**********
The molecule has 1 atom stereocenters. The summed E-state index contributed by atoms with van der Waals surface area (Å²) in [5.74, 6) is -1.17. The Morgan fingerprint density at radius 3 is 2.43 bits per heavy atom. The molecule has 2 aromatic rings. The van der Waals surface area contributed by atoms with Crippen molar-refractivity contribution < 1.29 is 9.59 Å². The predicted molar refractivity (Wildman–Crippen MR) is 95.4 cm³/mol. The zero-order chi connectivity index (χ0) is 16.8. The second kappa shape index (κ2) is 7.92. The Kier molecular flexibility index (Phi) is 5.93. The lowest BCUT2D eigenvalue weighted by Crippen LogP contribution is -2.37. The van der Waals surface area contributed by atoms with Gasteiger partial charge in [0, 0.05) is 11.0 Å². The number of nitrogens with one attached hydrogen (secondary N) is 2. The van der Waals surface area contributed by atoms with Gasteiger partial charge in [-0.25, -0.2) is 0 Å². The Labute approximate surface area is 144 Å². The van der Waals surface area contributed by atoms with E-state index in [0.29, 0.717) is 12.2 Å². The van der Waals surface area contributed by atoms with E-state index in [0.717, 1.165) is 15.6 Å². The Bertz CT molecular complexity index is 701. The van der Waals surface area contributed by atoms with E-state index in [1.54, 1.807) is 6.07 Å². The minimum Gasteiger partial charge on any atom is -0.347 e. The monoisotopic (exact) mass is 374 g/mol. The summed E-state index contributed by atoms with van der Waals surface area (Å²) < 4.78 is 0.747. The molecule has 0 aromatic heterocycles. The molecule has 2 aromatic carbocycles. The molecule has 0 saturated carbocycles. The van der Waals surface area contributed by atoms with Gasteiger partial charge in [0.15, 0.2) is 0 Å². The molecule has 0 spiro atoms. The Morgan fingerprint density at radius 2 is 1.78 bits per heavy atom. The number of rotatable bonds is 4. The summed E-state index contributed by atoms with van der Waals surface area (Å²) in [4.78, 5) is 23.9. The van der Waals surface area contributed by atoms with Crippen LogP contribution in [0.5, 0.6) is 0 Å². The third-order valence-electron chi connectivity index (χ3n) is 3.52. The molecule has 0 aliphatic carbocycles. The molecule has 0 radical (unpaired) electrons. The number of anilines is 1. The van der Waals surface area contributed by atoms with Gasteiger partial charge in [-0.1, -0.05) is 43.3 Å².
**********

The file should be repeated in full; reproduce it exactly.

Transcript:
The molecule has 1 atom stereocenters. The summed E-state index contributed by atoms with van der Waals surface area (Å²) in [5.74, 6) is -1.17. The Morgan fingerprint density at radius 3 is 2.43 bits per heavy atom. The molecule has 2 aromatic rings. The van der Waals surface area contributed by atoms with Crippen molar-refractivity contribution < 1.29 is 9.59 Å². The predicted molar refractivity (Wildman–Crippen MR) is 95.4 cm³/mol. The zero-order chi connectivity index (χ0) is 16.8. The second kappa shape index (κ2) is 7.92. The Kier molecular flexibility index (Phi) is 5.93. The lowest BCUT2D eigenvalue weighted by Crippen LogP contribution is -2.37. The van der Waals surface area contributed by atoms with Gasteiger partial charge in [0, 0.05) is 11.0 Å². The number of nitrogens with one attached hydrogen (secondary N) is 2. The van der Waals surface area contributed by atoms with Gasteiger partial charge in [-0.25, -0.2) is 0 Å². The Labute approximate surface area is 144 Å². The van der Waals surface area contributed by atoms with E-state index in [0.29, 0.717) is 12.2 Å². The van der Waals surface area contributed by atoms with E-state index in [0.717, 1.165) is 15.6 Å². The Bertz CT molecular complexity index is 701. The van der Waals surface area contributed by atoms with E-state index in [1.54, 1.807) is 6.07 Å². The minimum Gasteiger partial charge on any atom is -0.347 e. The monoisotopic (exact) mass is 374 g/mol. The summed E-state index contributed by atoms with van der Waals surface area (Å²) < 4.78 is 0.747. The molecule has 0 aromatic heterocycles. The molecule has 2 aromatic carbocycles. The molecule has 0 saturated carbocycles. The van der Waals surface area contributed by atoms with Gasteiger partial charge in [0.15, 0.2) is 0 Å². The molecule has 0 spiro atoms. The Morgan fingerprint density at radius 2 is 1.78 bits per heavy atom. The number of rotatable bonds is 4. The summed E-state index contributed by atoms with van der Waals surface area (Å²) in [4.78, 5) is 23.9. The van der Waals surface area contributed by atoms with Crippen LogP contribution in [0.5, 0.6) is 0 Å². The third-order valence-electron chi connectivity index (χ3n) is 3.52. The molecule has 0 aliphatic carbocycles. The molecule has 0 radical (unpaired) electrons. The number of anilines is 1. The van der Waals surface area contributed by atoms with Gasteiger partial charge in [-0.1, -0.05) is 43.3 Å².